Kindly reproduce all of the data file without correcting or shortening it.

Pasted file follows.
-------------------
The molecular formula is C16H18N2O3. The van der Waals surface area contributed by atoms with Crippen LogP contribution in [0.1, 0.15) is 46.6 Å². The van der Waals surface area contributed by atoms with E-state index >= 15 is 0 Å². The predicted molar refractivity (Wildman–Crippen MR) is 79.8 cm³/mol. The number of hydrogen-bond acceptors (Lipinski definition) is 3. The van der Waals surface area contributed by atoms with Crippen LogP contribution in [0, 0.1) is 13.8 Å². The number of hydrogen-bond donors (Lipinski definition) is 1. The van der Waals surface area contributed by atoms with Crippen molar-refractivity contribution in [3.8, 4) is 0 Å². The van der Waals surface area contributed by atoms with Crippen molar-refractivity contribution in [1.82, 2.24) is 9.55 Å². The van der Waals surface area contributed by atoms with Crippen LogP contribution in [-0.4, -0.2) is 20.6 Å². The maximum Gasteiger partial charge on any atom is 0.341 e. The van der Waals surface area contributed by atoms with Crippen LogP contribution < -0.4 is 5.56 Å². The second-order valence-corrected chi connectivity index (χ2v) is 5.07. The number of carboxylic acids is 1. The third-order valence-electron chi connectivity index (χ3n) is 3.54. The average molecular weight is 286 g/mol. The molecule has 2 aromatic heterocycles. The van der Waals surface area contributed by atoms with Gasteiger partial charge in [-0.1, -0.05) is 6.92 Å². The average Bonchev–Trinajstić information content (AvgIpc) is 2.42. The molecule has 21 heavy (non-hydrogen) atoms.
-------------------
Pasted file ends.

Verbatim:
The molecular formula is C16H18N2O3. The van der Waals surface area contributed by atoms with Crippen LogP contribution in [0.1, 0.15) is 46.6 Å². The van der Waals surface area contributed by atoms with E-state index >= 15 is 0 Å². The predicted molar refractivity (Wildman–Crippen MR) is 79.8 cm³/mol. The number of hydrogen-bond acceptors (Lipinski definition) is 3. The van der Waals surface area contributed by atoms with Crippen LogP contribution in [0, 0.1) is 13.8 Å². The number of hydrogen-bond donors (Lipinski definition) is 1. The van der Waals surface area contributed by atoms with Crippen molar-refractivity contribution in [3.8, 4) is 0 Å². The van der Waals surface area contributed by atoms with Crippen molar-refractivity contribution in [1.82, 2.24) is 9.55 Å². The van der Waals surface area contributed by atoms with Crippen LogP contribution in [-0.4, -0.2) is 20.6 Å². The maximum Gasteiger partial charge on any atom is 0.341 e. The van der Waals surface area contributed by atoms with Crippen LogP contribution < -0.4 is 5.56 Å². The second-order valence-corrected chi connectivity index (χ2v) is 5.07. The number of carboxylic acids is 1. The third-order valence-electron chi connectivity index (χ3n) is 3.54. The average molecular weight is 286 g/mol. The molecule has 2 aromatic heterocycles. The van der Waals surface area contributed by atoms with Gasteiger partial charge in [-0.1, -0.05) is 6.92 Å². The average Bonchev–Trinajstić information content (AvgIpc) is 2.42. The molecule has 21 heavy (non-hydrogen) atoms.